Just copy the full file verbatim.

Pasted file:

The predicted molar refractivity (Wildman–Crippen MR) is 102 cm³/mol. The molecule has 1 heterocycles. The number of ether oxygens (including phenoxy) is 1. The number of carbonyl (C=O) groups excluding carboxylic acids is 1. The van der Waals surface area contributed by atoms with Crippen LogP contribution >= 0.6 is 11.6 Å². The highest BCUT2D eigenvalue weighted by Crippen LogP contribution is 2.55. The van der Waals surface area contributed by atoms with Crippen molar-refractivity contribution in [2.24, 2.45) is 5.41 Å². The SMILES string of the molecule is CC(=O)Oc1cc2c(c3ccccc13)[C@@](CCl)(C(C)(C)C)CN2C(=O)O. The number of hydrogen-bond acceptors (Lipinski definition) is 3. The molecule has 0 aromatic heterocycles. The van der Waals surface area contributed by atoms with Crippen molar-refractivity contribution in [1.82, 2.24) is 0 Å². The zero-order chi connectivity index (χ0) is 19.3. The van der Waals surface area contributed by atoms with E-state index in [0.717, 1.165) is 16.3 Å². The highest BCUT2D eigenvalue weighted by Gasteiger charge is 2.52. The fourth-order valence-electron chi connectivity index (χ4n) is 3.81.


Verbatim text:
The predicted molar refractivity (Wildman–Crippen MR) is 102 cm³/mol. The molecule has 1 heterocycles. The number of ether oxygens (including phenoxy) is 1. The number of carbonyl (C=O) groups excluding carboxylic acids is 1. The van der Waals surface area contributed by atoms with Crippen LogP contribution >= 0.6 is 11.6 Å². The highest BCUT2D eigenvalue weighted by Crippen LogP contribution is 2.55. The van der Waals surface area contributed by atoms with Crippen molar-refractivity contribution in [2.24, 2.45) is 5.41 Å². The SMILES string of the molecule is CC(=O)Oc1cc2c(c3ccccc13)[C@@](CCl)(C(C)(C)C)CN2C(=O)O. The number of hydrogen-bond acceptors (Lipinski definition) is 3. The molecule has 0 aromatic heterocycles. The van der Waals surface area contributed by atoms with Crippen molar-refractivity contribution in [1.82, 2.24) is 0 Å². The zero-order chi connectivity index (χ0) is 19.3. The van der Waals surface area contributed by atoms with E-state index in [0.717, 1.165) is 16.3 Å². The highest BCUT2D eigenvalue weighted by Gasteiger charge is 2.52. The fourth-order valence-electron chi connectivity index (χ4n) is 3.81.